The cabbage will take anywhere from 2 to 6 weeks to ferment (below 75°F, 4 to 6 weeks; above 75°F, 2 to 3 weeks). Every few days, remove the scum from the top of the brine, replace the plastic bag or cloth, wash the plate and the rim of the crock, and return the plate and weight. When the bubbling stops, fermentation is complete. Cover the crock lightly and store in a cool (38°F) place, or refrigerate. Rinse the cabbage before using.

Apfelkraut

Sauté the bacon in a dry skillet over medium-high heat until crisp. Remove the bacon from the pan and drain. Pour off all but 4 tablespoons fat. Add the onion and sauté over medium heat until translucent. Rinse the sauerkraut, drain well, and stir into the onion. Cover the pan and simmer 10 minutes.

Add the apples, broth, wine, potatoes, vinegar and sugar. Return to the simmer and simmer gently until the apples and potatoes are tender but not mushy (10 to 20 minutes). Serve warm.

Nov 022017
 

Today is All Souls’ Day commemorating All Souls, the Holy Souls, or the Faithful Departed, that is, the souls of Christians who have died. Observing Christians typically remember deceased relatives on the day. In Western Christianity the annual celebration is now held on 2 November and is associated with the three days of Allhallowtide, including All Saints’ Day (1 November) and its vigil, All Hallows Eve (31 October):

http://www.bookofdaystales.com/allhallowtide/

http://www.bookofdaystales.com/all-saints-day/

It’s taken me quite a few years to tick off all three days of the triduum, but this year I can complete the set with All Souls. Just about every culture I know of, worldwide, has a special day (or season) to pay homage to the dead. Eventually – if I keep posting – I’ll mention Celtic Samhain which occurs around this time, marking the passage from the summer to the winter season, and is associated with the appearance of spirits of the dead. Unfortunately customs from Samhain and Halloween have merged over the years, and it will be good to pull them apart, as is my wont.

In the Catholic Church, “the faithful” refers specifically to baptized Catholics. The term “all souls” commemorates the church penitent of souls in Purgatory, whereas “all saints” commemorates the church triumphant of saints in Heaven. In the liturgical books of the western Catholic Church (the Latin Church) it is called the Commemoration of All the Faithful Departed (Commemoratio omnium fidelium defunctorum). Protestants don’t buy into the idea of Purgatory, but both Lutherans and Calvinists have a long tradition of honoring the day. Anglicans are iffy about it (which fits my general belief that Anglicans have never quite made up their minds about whether they want to be Catholic or not – they can’t make up their minds about much of anything).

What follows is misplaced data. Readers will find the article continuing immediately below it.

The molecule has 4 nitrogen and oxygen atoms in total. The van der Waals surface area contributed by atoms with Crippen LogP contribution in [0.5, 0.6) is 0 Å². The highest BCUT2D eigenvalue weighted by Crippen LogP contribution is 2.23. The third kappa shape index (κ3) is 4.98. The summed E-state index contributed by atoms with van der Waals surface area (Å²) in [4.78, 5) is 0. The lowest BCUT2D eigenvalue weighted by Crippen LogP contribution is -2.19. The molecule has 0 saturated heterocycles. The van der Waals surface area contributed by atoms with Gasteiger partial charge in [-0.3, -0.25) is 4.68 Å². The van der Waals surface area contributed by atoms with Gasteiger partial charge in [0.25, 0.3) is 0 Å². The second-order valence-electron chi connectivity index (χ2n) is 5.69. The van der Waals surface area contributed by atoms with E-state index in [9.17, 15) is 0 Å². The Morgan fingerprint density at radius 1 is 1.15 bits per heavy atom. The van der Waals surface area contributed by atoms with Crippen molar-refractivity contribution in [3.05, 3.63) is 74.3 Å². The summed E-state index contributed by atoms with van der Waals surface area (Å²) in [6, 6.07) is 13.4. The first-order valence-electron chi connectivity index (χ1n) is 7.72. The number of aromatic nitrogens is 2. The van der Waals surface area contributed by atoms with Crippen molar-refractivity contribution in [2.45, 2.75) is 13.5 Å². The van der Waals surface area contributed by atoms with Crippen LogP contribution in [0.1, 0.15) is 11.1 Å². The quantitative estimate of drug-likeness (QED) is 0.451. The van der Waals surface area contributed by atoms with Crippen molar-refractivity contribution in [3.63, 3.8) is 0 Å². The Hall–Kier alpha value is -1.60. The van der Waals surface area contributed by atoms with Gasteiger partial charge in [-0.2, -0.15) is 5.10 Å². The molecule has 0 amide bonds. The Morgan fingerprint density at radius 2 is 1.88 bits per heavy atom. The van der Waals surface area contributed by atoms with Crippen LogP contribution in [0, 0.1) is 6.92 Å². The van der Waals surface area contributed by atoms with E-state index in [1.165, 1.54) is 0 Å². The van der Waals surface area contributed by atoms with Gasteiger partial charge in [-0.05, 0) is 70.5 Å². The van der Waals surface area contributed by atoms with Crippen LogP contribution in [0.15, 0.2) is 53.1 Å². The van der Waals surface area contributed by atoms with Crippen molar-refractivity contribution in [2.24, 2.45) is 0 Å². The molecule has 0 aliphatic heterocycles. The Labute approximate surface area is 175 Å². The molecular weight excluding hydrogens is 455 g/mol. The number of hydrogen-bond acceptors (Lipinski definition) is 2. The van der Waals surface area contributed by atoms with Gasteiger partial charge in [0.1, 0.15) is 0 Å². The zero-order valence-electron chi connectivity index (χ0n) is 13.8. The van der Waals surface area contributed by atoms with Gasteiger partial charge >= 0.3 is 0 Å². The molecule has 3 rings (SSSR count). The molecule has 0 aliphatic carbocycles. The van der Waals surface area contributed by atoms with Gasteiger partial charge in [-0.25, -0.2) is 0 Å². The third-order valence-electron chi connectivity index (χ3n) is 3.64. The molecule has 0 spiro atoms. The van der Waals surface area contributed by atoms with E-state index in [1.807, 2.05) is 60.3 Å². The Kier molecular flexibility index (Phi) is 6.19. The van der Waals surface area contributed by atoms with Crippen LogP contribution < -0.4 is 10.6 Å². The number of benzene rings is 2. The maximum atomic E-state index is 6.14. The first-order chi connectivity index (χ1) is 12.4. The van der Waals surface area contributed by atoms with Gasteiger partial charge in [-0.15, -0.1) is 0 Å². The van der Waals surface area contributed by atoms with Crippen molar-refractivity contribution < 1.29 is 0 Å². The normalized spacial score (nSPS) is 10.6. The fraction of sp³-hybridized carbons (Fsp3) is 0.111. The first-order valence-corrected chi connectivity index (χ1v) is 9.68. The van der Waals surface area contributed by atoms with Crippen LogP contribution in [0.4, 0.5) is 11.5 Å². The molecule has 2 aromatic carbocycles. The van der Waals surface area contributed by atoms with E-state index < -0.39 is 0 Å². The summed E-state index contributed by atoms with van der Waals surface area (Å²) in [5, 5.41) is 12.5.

Saint Odilo of Cluny (c. 962 – 1 January 1049), fifth Benedictine Abbot of Cluny, established All Souls’ Day on 2nd November in Cluny and its monasteries as the annual commemoration to pray for all the faithful departed. The practice was soon adopted throughout the whole Western church (but not the Eastern rite). Among continental Protestants the All Souls tradition has been tenaciously maintained. During Luther’s lifetime, All Souls’ Day was widely observed in Saxony although the Roman Catholic meaning of the day was discarded. Ecclesiastically in the Lutheran Church, the day was merged with, and is often seen as an extension of All Saints’ Day, with many Lutherans still visiting and decorating graves on all the days of Allhallowtide, including All Souls’ Day. Just as it is the custom of French people to decorate the graves of their dead on the jour des morts, so German, Polish, Czech, and Hungarian people visit graveyards once a year with offerings of flowers and special grave lights.

I may get round to a lengthier exposition on the Day of the Dead in Mexico one year. Indigenous celebrations of the departed have been going on in Mexico for millennia. After Spanish colonization these celebrations became linked to the Allhallowtide triduum in some parts of Mexico, especially the south. El Día de Muertos (NOT El Día de LOS Muertos, you Anglophone heathens), can be celebrated on November 1 or 2 or both. In some traditions the 1st is reserved for departed infants and children, and the 2nd for departed adults. Plans for the day are made throughout the year, including gathering the goods to be offered to the dead. During the three-day period families usually clean and decorate graves. Most visit the cemeteries where their loved ones are buried and decorate their graves with ofrendas (altars), which often include orange Mexican marigolds (Tagetes erecta) called cempasúchil (originally named cempoaxochitl, Nāhuatl for “twenty flowers”). In modern Mexico the marigold is sometimes called Flor de Muerto. These flowers are thought to attract souls of the dead to the offerings.